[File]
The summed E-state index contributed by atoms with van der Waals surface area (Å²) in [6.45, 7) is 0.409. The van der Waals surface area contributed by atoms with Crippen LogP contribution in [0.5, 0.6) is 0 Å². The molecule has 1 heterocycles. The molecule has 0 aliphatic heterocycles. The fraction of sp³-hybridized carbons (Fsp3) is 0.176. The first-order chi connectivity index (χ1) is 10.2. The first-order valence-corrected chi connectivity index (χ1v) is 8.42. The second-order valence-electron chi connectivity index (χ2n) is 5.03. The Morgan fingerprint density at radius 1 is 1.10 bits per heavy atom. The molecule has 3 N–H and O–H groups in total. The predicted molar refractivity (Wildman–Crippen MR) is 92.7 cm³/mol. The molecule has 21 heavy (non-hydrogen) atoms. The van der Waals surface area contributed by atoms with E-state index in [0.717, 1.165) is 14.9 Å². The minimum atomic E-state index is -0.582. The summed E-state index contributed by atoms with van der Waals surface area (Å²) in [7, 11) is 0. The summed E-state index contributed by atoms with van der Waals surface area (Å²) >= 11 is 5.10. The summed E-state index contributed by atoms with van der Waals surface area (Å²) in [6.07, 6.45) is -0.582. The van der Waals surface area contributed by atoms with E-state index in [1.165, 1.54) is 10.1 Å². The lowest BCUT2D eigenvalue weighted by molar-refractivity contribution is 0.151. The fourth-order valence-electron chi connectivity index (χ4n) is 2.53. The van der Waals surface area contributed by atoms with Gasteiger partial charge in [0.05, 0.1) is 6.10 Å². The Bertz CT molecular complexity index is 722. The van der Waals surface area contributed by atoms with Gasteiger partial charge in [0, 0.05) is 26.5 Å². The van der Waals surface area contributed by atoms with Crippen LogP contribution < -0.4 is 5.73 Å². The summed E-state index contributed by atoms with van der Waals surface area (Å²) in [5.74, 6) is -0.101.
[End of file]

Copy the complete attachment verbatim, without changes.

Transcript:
The summed E-state index contributed by atoms with van der Waals surface area (Å²) in [6.45, 7) is 0.409. The van der Waals surface area contributed by atoms with Crippen LogP contribution in [0.5, 0.6) is 0 Å². The molecule has 1 heterocycles. The molecule has 0 aliphatic heterocycles. The fraction of sp³-hybridized carbons (Fsp3) is 0.176. The first-order chi connectivity index (χ1) is 10.2. The first-order valence-corrected chi connectivity index (χ1v) is 8.42. The second-order valence-electron chi connectivity index (χ2n) is 5.03. The Morgan fingerprint density at radius 1 is 1.10 bits per heavy atom. The molecule has 3 N–H and O–H groups in total. The predicted molar refractivity (Wildman–Crippen MR) is 92.7 cm³/mol. The molecule has 21 heavy (non-hydrogen) atoms. The van der Waals surface area contributed by atoms with E-state index in [0.717, 1.165) is 14.9 Å². The minimum atomic E-state index is -0.582. The summed E-state index contributed by atoms with van der Waals surface area (Å²) in [7, 11) is 0. The summed E-state index contributed by atoms with van der Waals surface area (Å²) >= 11 is 5.10. The summed E-state index contributed by atoms with van der Waals surface area (Å²) in [6.07, 6.45) is -0.582. The van der Waals surface area contributed by atoms with E-state index in [1.165, 1.54) is 10.1 Å². The lowest BCUT2D eigenvalue weighted by molar-refractivity contribution is 0.151. The fourth-order valence-electron chi connectivity index (χ4n) is 2.53. The van der Waals surface area contributed by atoms with Gasteiger partial charge in [0.05, 0.1) is 6.10 Å². The Bertz CT molecular complexity index is 722. The van der Waals surface area contributed by atoms with Gasteiger partial charge in [0, 0.05) is 26.5 Å². The van der Waals surface area contributed by atoms with Crippen LogP contribution < -0.4 is 5.73 Å². The summed E-state index contributed by atoms with van der Waals surface area (Å²) in [5.74, 6) is -0.101.